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Successfully Petitioning for an EB-5 Visa: Getting an EB-5 Visa is more than Simply Writing a Check

*This article first appeared in Inside Counsel on October 23, 2013:

Successfully petitioning for an EB-5 visa

“What is the Immigrant Investor (EB-5) Program all about?” We are being asked this question more and more often by fellow attorneys. Our colleagues generally want to know how they can help foreign investors successfully petition for an EB-5 visa, and how they can help American businesses qualify for EB-5 investments. The first step in answering this question is always to dispel the myth that getting an EB-5 visa is simply a matter of writing a check. The reality is that an EB-5 petition can be an arduous process and, for some petitioners, coming up with a $1,000,000 investment (or $500,000 for investing within a Targeted Employment Area (TEA), where unemployment is at least 150% of the national average) is the easy part. The hard part is proving that the investment funds were “lawfully acquired.”

An EB-5 petitioner must provide sufficient documentary evidence to allow the U.S. Citizenship and Immigration Services (USCIS) to trace all of the investment capital back to a lawful source (or sources). Under 8CFR§204.6(j)(3), the USCIS may require any, or all, of the following documents to prove that this investment capital was lawfully obtained: foreign business registration records, tax returns filed within five years, evidence identifying any other source of capital, documentation of court judgments, or pending court cases. And these “regulatory” requirements are just the starting point.

The USCIS may also request additional evidence, such as wire transfer receipts, deposit/withdrawal slips or other primary financial records. Proving a single business transaction may require submitting a multitude of documents. And while it may be tempting for petitioners to try and overwhelm the USCIS with boxes of records that may or may not be relevant to the investment, such a document dump may only serve to frustrate the examiner and result in a request for evidence (RFE) or outright denial. Rather, the documentary evidence must be detailed and very well-organized.

The kind and amount of documentation that is needed largely depends on the source(s) of the funds. For example, if the petitioner receives more than an annual aggregate $100,000 of funds as a gift from his or her parent, the petitioner is required to file U.S. Treasury Internal Revenue Service (IRS) Form 3520 with his or her Income Tax Return (Form 1040), due for the year of receipt, including any extensions for filing. The gift itself is not subject to income tax of the petitioner, and accordingly should not be reported as such on the Form 1040. It may be necessary for the parent to document a contemporaneous explanation to the recipient of why the gift is being made in order to demonstrate that this really was an actual arms-length true gift transaction, and not a prospective return from other investments or other worldwide income, which may be subject to U.S. income taxation. It is important to keep in mind that the receiving financial institution would have been required by the U.S. Treasury Department of Financial Crimes Enforcement Network (FinCEN) to already report the currency transaction to Treasury.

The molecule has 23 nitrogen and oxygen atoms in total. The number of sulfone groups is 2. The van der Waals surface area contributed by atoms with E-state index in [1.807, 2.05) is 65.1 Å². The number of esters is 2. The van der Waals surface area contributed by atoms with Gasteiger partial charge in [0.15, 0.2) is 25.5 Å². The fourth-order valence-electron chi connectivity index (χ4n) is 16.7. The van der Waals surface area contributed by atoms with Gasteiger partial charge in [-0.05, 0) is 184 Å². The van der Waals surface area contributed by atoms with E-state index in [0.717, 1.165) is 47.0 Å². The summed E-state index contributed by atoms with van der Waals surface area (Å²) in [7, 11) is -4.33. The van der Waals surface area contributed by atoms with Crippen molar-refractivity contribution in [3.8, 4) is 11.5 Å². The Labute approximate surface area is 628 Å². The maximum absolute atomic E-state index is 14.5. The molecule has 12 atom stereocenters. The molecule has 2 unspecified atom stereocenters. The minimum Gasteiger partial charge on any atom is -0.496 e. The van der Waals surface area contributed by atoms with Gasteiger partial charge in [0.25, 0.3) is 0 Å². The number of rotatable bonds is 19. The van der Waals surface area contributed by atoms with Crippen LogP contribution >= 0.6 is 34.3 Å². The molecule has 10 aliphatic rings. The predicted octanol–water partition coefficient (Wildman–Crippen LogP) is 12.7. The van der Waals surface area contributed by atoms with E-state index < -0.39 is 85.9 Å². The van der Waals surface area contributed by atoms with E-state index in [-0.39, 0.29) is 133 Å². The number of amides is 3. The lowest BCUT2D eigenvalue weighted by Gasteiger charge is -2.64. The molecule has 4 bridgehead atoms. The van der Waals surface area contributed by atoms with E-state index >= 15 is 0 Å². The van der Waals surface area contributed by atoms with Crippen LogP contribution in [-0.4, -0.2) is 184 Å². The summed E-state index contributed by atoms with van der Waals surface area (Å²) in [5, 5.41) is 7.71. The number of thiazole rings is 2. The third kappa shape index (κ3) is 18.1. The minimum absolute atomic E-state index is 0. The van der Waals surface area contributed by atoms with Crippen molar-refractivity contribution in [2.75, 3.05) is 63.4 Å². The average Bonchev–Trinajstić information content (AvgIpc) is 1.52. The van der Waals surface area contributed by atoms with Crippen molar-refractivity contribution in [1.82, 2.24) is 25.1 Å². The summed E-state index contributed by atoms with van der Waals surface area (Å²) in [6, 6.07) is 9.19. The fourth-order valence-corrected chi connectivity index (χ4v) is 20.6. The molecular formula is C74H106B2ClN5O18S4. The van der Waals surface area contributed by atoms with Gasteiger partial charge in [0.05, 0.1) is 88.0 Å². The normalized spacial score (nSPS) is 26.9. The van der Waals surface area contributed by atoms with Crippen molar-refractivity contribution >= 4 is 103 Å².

Common forms of capital for the EB-5 investment include cash, cash equivalents such as certificates of deposit, treasury bonds and other liquid instruments, equipment, inventory, and other tangible property. Capital through indebtedness secured by assets owned by the foreign investor, such as a promissory note, is acceptable as long as the individual is personally and primarily liable, and as long as the assets of the new commercial enterprise upon which the petition is based are not used to secure any of the indebtedness. Thus, the EB-5 petitioner cannot use the American business in which they are investing as collateral for a loan and then use that loan to satisfy the investment requirement.

Documenting the lawful source of the EB-5 investment funds can be the most difficult and time-consuming part of the EB-5 petition process, especially if the capital originated from multiple sources. Written statements or affidavits may be necessary in order to fill in any holes that are left in the documentary evidence. Narratives, with citations to corresponding documents, can help map out a money trail that is clear and easy for the examiner to follow. An experienced attorney that is very familiar with the EB-5 process can be of great help preparing such documentation, and may therefore be the most important investment a foreign investor can make.

About the Authors

Jeffrey Wang

Jeffrey Wang

Jeffrey C.P. Wang is the managing partner and founder of WHGC, P.L.C.in 1994. Mr. Wang’s practice focuses on handling the legal concerns of international and domestic corporations. In addition to his J.D., Mr. Wang has two advanced Masters of Law Degrees from the University of Washington and the Southern Methodist University School of Law. [email protected]

John Frederick

John Frederick (Rick) Karch is a partner at WHGC, PLC and a member of the International Corporate Transaction Group. His practice focuses on financial and tax concerns for individual and corporate clients. In addition to his J.D., Mr. Karch is a California CPA, holds an M.B.A. in Finance from Harvard Business School and Masters of Law in Taxation from the University of San Diego. [email protected]